ParaChat has offered a signed, or trusted, Java chat applet option to its customers for many years. As of October 2013, the signed Java chat applet is the default Java. If a customer has embedded the Java chat room code in their web page using the "applet" tag, users will see the following dialog display when the chat room loads:
To allow the signed Java chat applet to load, click the Run button. So the dialog does not display during subsequent visits, check the "Do not show this again for apps from this publisher and location above" check box. However, users may be reluctant to run or trust the application if its name is pclient.main.ChatClient instead of something more familiar like ParaChat. To ease the potential reluctance of users to trust the ParaChat application, we recommend the following:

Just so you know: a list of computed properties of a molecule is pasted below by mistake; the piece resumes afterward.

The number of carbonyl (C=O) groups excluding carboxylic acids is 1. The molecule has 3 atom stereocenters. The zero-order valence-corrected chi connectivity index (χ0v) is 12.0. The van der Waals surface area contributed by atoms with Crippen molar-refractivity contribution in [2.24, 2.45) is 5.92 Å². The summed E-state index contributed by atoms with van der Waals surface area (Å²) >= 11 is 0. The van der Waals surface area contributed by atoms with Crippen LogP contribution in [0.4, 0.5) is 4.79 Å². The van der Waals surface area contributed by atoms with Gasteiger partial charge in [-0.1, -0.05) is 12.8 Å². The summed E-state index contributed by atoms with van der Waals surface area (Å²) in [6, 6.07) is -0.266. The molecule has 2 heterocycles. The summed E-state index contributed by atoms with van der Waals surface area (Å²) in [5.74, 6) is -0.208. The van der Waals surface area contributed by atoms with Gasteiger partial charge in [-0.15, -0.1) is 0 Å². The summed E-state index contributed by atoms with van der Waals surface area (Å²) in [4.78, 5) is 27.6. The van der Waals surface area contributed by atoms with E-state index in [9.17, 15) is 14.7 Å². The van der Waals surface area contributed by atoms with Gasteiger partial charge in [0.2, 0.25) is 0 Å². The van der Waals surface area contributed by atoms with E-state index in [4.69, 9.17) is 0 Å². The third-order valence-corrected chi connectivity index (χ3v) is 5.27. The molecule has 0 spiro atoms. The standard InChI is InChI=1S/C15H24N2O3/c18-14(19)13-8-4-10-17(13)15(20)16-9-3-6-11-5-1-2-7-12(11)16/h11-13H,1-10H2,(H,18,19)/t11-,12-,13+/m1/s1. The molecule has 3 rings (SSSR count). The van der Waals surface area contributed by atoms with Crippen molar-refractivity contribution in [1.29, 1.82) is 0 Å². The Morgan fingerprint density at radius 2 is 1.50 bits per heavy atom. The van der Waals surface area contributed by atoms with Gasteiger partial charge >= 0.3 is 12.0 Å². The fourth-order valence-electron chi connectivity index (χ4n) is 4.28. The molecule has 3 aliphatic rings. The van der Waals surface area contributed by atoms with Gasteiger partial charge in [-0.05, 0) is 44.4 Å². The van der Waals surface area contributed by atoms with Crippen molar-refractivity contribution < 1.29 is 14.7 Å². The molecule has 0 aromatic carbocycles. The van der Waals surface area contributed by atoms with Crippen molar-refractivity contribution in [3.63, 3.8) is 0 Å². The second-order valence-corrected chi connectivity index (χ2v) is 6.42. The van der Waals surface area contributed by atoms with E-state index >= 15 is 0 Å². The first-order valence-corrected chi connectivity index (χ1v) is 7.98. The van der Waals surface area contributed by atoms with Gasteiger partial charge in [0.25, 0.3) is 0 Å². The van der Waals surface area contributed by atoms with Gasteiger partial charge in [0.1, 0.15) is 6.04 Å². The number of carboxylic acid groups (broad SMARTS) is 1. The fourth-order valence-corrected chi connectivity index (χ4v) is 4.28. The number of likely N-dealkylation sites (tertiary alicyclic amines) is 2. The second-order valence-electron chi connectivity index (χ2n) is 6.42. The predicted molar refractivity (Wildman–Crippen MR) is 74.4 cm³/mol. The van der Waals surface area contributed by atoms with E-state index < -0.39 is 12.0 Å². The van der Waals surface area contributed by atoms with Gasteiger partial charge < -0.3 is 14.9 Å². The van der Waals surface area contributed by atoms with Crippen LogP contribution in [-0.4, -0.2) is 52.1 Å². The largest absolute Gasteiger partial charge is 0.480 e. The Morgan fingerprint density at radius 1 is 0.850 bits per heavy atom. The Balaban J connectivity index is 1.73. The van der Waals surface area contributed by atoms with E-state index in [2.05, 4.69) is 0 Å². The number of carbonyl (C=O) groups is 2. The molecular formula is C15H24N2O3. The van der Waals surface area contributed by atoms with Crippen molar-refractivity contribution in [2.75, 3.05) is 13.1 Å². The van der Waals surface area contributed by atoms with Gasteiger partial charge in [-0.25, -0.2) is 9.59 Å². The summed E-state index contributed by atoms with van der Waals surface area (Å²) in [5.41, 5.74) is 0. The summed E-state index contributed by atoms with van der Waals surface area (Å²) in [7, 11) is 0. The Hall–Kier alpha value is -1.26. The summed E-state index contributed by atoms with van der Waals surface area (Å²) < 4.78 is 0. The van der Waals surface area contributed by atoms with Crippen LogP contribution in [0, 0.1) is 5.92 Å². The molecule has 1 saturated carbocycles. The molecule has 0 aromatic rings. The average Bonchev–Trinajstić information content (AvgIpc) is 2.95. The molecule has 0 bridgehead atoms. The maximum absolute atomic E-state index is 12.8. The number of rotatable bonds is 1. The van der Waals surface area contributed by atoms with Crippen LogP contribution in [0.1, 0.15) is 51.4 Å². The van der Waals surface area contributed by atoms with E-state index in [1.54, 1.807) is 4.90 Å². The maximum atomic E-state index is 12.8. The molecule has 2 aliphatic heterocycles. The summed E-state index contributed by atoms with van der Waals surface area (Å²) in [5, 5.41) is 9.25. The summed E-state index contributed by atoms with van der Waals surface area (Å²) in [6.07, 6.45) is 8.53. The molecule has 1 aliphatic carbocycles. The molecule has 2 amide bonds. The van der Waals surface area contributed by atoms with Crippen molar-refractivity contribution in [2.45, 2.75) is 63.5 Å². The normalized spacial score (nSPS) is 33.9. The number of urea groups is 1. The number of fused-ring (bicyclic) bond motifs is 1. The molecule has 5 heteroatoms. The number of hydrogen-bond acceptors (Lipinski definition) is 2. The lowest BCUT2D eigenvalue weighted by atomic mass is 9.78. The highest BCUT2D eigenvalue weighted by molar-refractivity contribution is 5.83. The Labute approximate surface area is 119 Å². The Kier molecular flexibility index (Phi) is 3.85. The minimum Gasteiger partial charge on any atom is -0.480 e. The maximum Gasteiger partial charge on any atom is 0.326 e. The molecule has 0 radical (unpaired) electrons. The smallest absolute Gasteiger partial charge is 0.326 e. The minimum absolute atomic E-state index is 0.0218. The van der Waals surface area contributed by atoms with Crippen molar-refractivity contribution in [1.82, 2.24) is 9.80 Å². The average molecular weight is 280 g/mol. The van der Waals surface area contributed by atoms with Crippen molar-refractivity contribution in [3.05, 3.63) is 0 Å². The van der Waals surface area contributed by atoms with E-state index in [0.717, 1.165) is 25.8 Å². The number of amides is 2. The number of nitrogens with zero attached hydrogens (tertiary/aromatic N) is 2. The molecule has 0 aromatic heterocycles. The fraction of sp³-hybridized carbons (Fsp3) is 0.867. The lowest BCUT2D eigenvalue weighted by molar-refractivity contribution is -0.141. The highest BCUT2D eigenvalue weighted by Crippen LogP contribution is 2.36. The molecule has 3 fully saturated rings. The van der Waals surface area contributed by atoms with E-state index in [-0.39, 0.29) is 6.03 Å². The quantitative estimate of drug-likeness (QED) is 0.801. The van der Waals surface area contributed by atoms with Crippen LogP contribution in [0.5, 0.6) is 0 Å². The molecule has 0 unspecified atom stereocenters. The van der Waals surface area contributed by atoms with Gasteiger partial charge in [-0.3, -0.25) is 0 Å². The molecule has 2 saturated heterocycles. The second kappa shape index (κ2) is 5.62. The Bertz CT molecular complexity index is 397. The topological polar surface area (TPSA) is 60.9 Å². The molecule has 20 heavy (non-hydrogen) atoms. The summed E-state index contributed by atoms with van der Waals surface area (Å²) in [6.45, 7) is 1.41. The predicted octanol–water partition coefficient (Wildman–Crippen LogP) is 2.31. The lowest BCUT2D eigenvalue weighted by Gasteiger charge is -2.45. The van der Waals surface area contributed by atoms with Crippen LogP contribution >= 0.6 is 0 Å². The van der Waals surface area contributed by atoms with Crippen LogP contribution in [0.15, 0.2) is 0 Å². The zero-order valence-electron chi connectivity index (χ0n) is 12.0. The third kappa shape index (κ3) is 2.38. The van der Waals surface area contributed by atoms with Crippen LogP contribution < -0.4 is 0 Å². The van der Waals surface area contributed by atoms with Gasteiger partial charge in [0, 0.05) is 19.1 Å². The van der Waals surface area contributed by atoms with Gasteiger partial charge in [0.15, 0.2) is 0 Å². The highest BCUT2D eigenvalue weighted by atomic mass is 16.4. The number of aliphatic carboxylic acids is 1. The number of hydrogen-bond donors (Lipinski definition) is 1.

1. Log into your ParaChat service administration area to retrieve the latest room code.
Replace the Java applet room code embedded in your web page with the
latest room code you retrieved from your administration area. Once the
room code has been replaced, users will see Name: ParaChat instead, which a user may be more inclined to trust:
2. If you are unable to change the room code as referenced in #1 above, you may change pclient.main.ChatClient.class in the Java applet room code in your web page to say ParaChat.class instead.
signed ParaChat Java applet has a signature that a web browser may
verify through a remotely running, independent certificate authority
server. Producing this signature involves specialized tools and
interaction with the certificate authority server maintainers
themselves. Once the signature is verified by the certificate authority
server, and the end-user also approves, a signed Java applet can get
more rights, becoming equivalent to an ordinary standalone program. This
approach allows Java applets to be used for many tasks that are
otherwise not possible by client-side scripting. However, this approach
requires more responsibility from the end-user because they have to
decide whom they trust.